In a couple of days, millions of people across the United States will be coming together with family and friends to celebrate Thanksgiving. This year the inevitable political discussion will likely pop up around dinner tables all over the country. Given that this election has been one of the most divisive in recent history, it’s natural to worry about what conversations may arise while passing the potatoes. A recent article in the New York Times described people canceling plans, moving wedding venues and cutting ties with family members with opposing political views. This may seem extreme but anyone who has ever gotten into an argument about hot political topics understands how fast they can devolve. By having some strategies in your back pocket, you can still enjoy a nice meal with family and friends, even if you don’t see eye to eye on who won the election.
Many psychologists, myself included, utilize Cognitive Behavioral Therapy when working with patients. CBT is an evidence based approach that, in a nutshell, is about changing how you think about something in order to then change how you feel about it. By extracting some of the basic tenets of CBT, you can have a few strategies in your arsenal to diffuse some potentially sticky situations.
Automatic Thoughts – Aaron Beck, the psychiatrist who invented CBT coined this term as a component of CBT. Automatic Thoughts are the ones that naturally pop into your head. For example, you can have a thought about something someone has said or even his or her demeanor and these are often skewed by our perceptions or underlying assumptions called ‘schema’. By being aware of these thoughts when they happen, identifying them and then moving beyond them, you reduce the odds that you will remain stuck in them. Almost like letting a balloon go, let the thought float away so that you don’t absorb it.
Re-framing – This strategy is when you take a negative thought and put it in a new light. Hence you are removing the old frame and replacing it with a new one. Perhaps you and Uncle John don’t see eye to eye on this election. For instance, you can say “I have no idea why Uncle John voted for so-and-so and yet I also know we can connect in other positive ways.” By seeing more than your family member as all bad we can understand the nuances rather than having an all or nothing attitude about it.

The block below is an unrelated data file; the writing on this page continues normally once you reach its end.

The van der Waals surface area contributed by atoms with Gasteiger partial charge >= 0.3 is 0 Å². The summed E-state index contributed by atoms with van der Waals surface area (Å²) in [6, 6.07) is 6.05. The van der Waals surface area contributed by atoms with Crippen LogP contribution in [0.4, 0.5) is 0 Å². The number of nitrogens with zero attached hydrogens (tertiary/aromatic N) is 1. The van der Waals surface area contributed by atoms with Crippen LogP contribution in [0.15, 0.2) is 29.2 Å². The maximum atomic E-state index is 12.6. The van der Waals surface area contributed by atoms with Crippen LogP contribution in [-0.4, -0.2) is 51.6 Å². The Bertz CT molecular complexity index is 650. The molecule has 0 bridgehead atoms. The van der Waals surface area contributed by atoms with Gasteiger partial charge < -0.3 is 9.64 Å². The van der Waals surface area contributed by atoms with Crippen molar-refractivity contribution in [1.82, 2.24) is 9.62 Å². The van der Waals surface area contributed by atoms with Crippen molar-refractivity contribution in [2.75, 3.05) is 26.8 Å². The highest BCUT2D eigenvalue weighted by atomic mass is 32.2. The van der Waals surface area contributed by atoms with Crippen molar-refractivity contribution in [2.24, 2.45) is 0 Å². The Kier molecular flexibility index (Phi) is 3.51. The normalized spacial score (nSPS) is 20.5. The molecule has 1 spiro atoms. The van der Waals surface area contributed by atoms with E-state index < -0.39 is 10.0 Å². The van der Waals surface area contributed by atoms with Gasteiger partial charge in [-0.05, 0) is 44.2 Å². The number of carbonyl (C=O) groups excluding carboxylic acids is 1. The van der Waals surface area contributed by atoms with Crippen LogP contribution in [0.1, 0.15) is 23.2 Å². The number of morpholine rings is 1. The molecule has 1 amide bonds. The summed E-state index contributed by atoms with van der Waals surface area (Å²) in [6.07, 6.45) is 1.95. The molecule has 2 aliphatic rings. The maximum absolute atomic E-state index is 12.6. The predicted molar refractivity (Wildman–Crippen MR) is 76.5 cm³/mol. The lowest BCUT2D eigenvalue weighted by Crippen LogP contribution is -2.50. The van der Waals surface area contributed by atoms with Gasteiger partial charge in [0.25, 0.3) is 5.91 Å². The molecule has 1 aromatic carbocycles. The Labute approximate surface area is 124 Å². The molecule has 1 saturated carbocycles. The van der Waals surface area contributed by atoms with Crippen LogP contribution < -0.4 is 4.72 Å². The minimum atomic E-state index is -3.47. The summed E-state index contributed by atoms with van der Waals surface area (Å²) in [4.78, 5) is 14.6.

Mood Monitoring – Awareness is a powerful tool. Try a few days before you head into a situation where opposing views might be flying around the room to see how you are feeling. Are you angry? Are you sad? Whatever mood you have, by labeling it and noticing it, you can then work on changing it.
If you are triggered by a comment or conversation, you can also try these suggestions:
Don’t react immediately – Until you have had a few moments to reflect, try not to respond. If you feel like you’re being baited, then even better to hold your tongue. If need be, excuse yourself. Better to leave than blurt out something you may regret saying later.
Check in with your body- Is your heart rate elevated? How are you breathing? Take a few long, deep breaths and count down from 10. Keep doing this until you feel calmer.
Try not to personalize what someone says – Realize that this election has engendered feelings that may have lain dormant in some people. If you feel insulted or slighted realize that the person may also feel the same way. Try and move on. If you need to address it, do so when things have cooled down and in private.
Hopefully, by using some of the strategies I’ve mentioned you can navigate some of the tricky scenarios that may come up during the holidays. By understanding what might be a trigger for a potential argument, you can diffuse it before it reaches a boiling point. And if all else fails, remember this Mark Twain quote: “It is better to keep your mouth closed and let people think you are a fool than to open it and remove all doubt.”
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